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EDITIONS
 Wednesday, 18 December, 2002, 11:12 GMT
Burglars take Christmas off
People dancing at a house party
Damage caused by house parties is a Christmas drawback
Even for Britain's criminal fraternity, Christmas is a time for rest and recuperation.

Burglars take time off on Christmas Eve and Christmas Day, according to new research from Halifax General Insurance.

It seems like the rest of us burglars want a couple of days off, too

Howard Posner, managing director of Halifax General Insurance

On the big day, accidental damage is a much bigger threat to property than the attentions of the light-fingered.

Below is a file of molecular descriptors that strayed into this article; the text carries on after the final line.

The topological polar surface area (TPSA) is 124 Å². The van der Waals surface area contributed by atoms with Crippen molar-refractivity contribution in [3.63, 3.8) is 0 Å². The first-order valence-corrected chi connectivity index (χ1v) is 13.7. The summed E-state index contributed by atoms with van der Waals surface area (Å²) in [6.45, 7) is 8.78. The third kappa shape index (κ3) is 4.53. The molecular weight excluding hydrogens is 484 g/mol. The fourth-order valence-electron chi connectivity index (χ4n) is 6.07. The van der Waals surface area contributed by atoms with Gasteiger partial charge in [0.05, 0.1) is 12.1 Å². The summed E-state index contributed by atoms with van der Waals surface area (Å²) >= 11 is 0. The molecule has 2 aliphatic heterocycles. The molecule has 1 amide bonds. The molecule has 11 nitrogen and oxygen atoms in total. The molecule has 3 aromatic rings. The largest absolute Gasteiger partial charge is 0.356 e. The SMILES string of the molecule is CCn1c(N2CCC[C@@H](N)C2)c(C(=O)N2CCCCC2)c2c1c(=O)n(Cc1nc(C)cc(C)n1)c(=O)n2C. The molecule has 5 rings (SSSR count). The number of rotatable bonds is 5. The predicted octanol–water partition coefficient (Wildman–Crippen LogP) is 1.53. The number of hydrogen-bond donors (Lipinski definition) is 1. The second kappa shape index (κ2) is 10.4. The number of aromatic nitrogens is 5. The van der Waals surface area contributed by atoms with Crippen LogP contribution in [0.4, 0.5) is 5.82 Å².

But in the week leading up to Christmas burglars go on a crime spree.

Crime spike

According to Halifax, burglary claims on Christmas Eve and Christmas Day were one-third of the number made on the same dates in the previous five months.

But more than one-third of all burglaries in December are packed into the week before Christmas.

"It seems, like the rest of us, burglars want a couple of days off, too," says Howard Posner, managing director of Halifax General Insurance.

But accidental damage to fixtures and fittings within the home increases as parties and social gatherings are held.

In addition, fire and smoke damage are common Yuletide claims, with accidents caused by faulty fairy lights, untended candles and people falling asleep with burning cigarettes.

See also:

19 Oct 02 | Moneybox
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